Adam Pick is a heart valve patient and author of The Patient's Guide To Heart Valve Surgery. In 2006, Adam founded HeartValveSurgery.com to educate and empower patients. This award-winning website has helped over 10 million people fight heart valve disease. Adam has been featured by the American Heart Association and Medical News Today.

Adam Pick is a heart valve patient and author of The Patient's Guide To Heart Valve Surgery. In 2006, Adam founded HeartValveSurgery.com to educate and empower patients. This award-winning website has helped over 10 million people fight heart valve disease. Adam has been featured by the American Heart Association and Medical News Today.

Charles Baker says on May 6th, 2011 at 1:15 pm

When is minimally invasive Mitral Valve repair surgery
going to be the “standard” instead of open heart surgery.

My cardiologist says it is not currently as effective.

Fran Zilko says on May 6th, 2011 at 1:59 pm

Adam, you continue to amaze me. What an honor to be invited to this prestigious event and a well deserved honor. The medical community has embraced you as an integral part of their work and we here on the HVJ will agree.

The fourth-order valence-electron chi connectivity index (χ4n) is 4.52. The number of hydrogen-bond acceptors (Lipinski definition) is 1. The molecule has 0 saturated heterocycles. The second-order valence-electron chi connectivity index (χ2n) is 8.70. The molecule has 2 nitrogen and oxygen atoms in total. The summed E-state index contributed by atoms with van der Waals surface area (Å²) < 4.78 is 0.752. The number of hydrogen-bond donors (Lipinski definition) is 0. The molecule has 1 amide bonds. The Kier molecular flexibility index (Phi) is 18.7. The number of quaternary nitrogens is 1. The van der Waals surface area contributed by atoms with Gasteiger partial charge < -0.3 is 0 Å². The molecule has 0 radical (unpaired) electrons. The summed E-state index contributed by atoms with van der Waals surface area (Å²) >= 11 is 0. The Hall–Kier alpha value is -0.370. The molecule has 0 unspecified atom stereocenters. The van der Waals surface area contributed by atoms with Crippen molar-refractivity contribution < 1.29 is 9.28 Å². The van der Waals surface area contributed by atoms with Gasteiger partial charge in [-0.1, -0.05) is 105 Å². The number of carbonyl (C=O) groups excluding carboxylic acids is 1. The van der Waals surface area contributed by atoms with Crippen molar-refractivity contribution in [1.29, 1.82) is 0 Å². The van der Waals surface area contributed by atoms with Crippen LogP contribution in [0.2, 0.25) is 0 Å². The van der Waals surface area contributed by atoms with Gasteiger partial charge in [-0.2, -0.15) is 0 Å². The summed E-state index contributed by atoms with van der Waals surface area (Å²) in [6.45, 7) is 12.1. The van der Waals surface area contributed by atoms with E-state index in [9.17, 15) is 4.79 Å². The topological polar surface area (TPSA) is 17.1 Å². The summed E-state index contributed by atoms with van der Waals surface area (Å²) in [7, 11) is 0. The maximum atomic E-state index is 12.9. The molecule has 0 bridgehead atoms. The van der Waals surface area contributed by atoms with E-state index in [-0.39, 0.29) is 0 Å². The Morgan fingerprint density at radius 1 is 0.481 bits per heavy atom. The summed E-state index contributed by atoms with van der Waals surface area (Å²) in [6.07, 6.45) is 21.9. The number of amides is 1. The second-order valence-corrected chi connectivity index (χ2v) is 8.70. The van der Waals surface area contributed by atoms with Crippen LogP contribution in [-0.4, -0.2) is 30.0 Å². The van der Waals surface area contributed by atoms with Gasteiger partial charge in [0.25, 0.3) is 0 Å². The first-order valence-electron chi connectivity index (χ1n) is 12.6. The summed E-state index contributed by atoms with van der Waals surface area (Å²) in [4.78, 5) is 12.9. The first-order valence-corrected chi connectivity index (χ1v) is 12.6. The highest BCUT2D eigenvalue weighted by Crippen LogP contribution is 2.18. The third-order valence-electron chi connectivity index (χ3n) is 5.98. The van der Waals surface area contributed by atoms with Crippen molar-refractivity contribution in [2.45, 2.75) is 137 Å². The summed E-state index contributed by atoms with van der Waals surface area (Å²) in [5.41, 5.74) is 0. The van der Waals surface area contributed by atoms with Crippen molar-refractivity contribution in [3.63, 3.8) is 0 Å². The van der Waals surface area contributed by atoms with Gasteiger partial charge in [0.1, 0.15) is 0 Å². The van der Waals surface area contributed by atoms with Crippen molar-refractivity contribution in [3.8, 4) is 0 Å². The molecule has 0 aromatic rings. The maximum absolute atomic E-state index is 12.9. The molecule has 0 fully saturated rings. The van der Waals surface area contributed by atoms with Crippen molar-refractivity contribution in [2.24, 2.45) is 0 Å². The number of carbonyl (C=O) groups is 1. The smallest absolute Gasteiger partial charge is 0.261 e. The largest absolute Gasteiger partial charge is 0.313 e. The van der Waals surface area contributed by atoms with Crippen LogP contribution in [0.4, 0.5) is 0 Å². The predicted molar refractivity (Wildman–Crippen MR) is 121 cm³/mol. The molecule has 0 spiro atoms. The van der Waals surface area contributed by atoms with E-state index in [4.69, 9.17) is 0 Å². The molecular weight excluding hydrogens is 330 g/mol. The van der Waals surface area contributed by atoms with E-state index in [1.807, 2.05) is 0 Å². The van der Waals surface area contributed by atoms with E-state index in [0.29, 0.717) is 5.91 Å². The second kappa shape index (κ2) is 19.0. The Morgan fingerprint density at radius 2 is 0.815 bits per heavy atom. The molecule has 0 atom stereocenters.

Fred Hugi says on May 6th, 2011 at 2:04 pm

Hi Adam,
I’m scheduled for mitral valve repair with Dr.Gillinov on July21,
should I maintain,increase or decrease my physical exercise in the interim?
Thank you,
Fred Hugi

Dave S says on May 6th, 2011 at 2:43 pm

As an academic, I’m uncomfortable with what seems to me to be the highly subjective decision mechanism for timing mitral valve replacement. I have serious regurgitation, but both my cardiologist and my surgeon explained that the decision to move forward on repair (probable replacement) surgery is dependent on symptoms. Yikes! (he says to himself). You want ME to decide that I’m more significantly short of breath than I was a few months ago? Suggest a symptom and I’ll have it, lol!!! I’ve enlisted the aid of my wife as careful external observer, who confirms the progress of symptoms. And we’re going ahead with the surgery. But it’s disconcerting that there aren’t some ‘objective’ metrics to push the step past severe regurgitation. Reassurance?

SR says on May 6th, 2011 at 3:01 pm

What is the latest thinking on when the mitral valve should be repaired? Is chamber enlargement the real test? Regurgitation volume?


Ricky (a female) says on May 6th, 2011 at 6:05 pm

Thanks Adam for including us in this Conclave…..I only ask that you absorb LOTS OF INFO.and tell us what you learned.Because,you are one of us,not a Dr., but a patient.PS….If you happen to see Dr.James Narrod,from Colorado tell him I thank God for his help,8 years+ ago and that I say a prayer that he continues to do the healing work God gave him the tools and intelligence to do. HE IS A MENSCH!!! Keep tickin,thanks Adam ……..Ricky